Despite having built apps centered around doing things faster with multi-touch input and cursor movement, I still find myself in scenarios where taking my hand off the keyboard slows me down.
There are a ton of ways that you can optimize your keyboard usage, but there’s still a gap where a mouse or trackpad is necessary. I built Superkey to bridge this keyboard gap a little, and it’s been a surprisingly big workflow improvement.
The main feature is called Seek.
It’s a way to click text that you type in a Spotlight-like search bar.
You can tie it to a keyboard shortcut, much like Spotlight or any launcher app, or you can remap a key to show it.
After typing in the Seek bar, you can change the selected match with the up and down arrows or tab and shift+tab, and hit enter to click.
My preferred way to use Seek is to remap caps lock to it, and check the box for “Only show while the remapped key is held”. This becomes similar to executing a keyboard shortcut and is definitely the quickest, but requires you to be able to type words with a pinky down on the caps lock key. If you’re like me and type “incorrectly” using only the left shift key for shift, it’s not that big of a stretch.
The Seek functionality is powered by Apple’s Vision framework that uses OCR to match the text on your screen. In this first iteration, Seek might not match every single occurrence of entered text, although I’m looking at ways to improve it. Examples of text that doesn’t match include extra small text, certain shades of blue text on black background, and text that is too close to other lines.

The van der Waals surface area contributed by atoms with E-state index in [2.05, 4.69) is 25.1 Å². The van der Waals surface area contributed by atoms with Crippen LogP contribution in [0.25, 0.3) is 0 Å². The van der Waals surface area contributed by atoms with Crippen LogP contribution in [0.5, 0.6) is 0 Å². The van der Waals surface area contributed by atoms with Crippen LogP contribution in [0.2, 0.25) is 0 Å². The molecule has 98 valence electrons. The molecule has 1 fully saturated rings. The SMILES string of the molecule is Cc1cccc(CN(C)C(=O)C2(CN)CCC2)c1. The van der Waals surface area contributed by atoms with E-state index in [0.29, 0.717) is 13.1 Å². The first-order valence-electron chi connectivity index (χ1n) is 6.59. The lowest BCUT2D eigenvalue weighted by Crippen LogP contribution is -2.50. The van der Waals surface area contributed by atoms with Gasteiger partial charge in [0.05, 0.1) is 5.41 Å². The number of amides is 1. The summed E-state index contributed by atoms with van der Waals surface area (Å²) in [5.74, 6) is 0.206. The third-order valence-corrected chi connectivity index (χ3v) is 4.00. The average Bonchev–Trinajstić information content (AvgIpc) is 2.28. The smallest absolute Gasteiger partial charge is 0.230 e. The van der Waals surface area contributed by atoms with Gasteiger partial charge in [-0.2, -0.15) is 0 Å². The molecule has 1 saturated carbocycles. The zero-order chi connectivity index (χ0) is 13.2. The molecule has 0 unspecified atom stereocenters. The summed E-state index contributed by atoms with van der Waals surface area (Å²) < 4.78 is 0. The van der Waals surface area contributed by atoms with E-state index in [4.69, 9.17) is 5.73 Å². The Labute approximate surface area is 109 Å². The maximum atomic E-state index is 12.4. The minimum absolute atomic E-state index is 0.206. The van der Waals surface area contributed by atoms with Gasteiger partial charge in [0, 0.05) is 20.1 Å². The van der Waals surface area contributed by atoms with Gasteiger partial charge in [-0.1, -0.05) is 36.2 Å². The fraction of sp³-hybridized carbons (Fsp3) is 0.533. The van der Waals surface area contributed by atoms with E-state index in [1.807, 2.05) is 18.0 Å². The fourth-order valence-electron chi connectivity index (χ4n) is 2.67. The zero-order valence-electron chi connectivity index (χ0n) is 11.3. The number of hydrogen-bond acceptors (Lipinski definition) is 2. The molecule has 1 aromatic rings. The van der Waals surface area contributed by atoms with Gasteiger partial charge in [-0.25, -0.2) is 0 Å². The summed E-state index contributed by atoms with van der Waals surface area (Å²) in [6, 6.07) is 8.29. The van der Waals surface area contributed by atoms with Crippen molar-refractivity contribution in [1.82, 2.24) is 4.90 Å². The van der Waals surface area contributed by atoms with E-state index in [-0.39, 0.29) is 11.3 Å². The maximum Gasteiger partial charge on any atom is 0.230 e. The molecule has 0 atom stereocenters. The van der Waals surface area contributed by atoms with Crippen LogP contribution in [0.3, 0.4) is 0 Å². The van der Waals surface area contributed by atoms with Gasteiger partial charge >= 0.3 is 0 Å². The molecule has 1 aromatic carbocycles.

My Hyperkey app is entirely included in Superkey. If you’re unfamiliar with the “Hyper Key”, the concept is just to reassign a key to be cmd+control+shift+option, a key combination that is not typically used in any default shortcuts. It effectively turns into an extra modifier key.
Continuing the Hyperkey mental model
The reason I really like Hyperkey is because it is a simple one-purpose app. By creating Superkey as a separate app, I can preserve Hyperkey while catering to the endless possibilities with keyboard customization. However, Superkey will follow the same simple checkbox-centered configuration, as shown below:
There’s definitely a tradeoff between offering complex entirely custom key remappings versus the canned presets here, but I’ll always prefer just checking a box over messing around with complicated preferences construction if I can get away with it. If you have more presets that you’re looking for, definitely let me know — I’m up for adding more checkboxes in here.
There are still a couple more shortcomings that will get ironed out in upcoming releases, like drawing the line to the selected match on a different display, but I’ve been enjoying using the app so much that I wanted to go ahead and get an initial version out the door.
Give Superkey a try and let me know what you think!